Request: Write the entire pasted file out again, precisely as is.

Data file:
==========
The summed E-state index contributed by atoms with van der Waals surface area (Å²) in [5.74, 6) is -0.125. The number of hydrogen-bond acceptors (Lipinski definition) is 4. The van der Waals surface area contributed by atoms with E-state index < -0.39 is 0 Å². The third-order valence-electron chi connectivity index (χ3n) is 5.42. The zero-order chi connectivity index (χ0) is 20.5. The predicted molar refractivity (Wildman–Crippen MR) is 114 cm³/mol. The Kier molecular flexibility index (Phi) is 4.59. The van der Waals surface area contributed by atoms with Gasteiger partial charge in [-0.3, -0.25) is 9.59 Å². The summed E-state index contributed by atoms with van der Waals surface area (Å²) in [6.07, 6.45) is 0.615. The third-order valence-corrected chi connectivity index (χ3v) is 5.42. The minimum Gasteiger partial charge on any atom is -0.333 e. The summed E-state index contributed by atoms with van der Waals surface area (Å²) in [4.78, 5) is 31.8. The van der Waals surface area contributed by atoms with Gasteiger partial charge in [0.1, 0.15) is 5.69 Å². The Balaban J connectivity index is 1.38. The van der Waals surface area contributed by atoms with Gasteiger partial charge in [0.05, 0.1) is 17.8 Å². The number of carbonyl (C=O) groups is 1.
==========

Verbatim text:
The summed E-state index contributed by atoms with van der Waals surface area (Å²) in [5.74, 6) is -0.125. The number of hydrogen-bond acceptors (Lipinski definition) is 4. The van der Waals surface area contributed by atoms with E-state index < -0.39 is 0 Å². The third-order valence-electron chi connectivity index (χ3n) is 5.42. The zero-order chi connectivity index (χ0) is 20.5. The predicted molar refractivity (Wildman–Crippen MR) is 114 cm³/mol. The Kier molecular flexibility index (Phi) is 4.59. The van der Waals surface area contributed by atoms with Gasteiger partial charge in [-0.3, -0.25) is 9.59 Å². The summed E-state index contributed by atoms with van der Waals surface area (Å²) in [6.07, 6.45) is 0.615. The third-order valence-corrected chi connectivity index (χ3v) is 5.42. The minimum Gasteiger partial charge on any atom is -0.333 e. The summed E-state index contributed by atoms with van der Waals surface area (Å²) in [4.78, 5) is 31.8. The van der Waals surface area contributed by atoms with Gasteiger partial charge in [0.1, 0.15) is 5.69 Å². The Balaban J connectivity index is 1.38. The van der Waals surface area contributed by atoms with Gasteiger partial charge in [0.05, 0.1) is 17.8 Å². The number of carbonyl (C=O) groups is 1.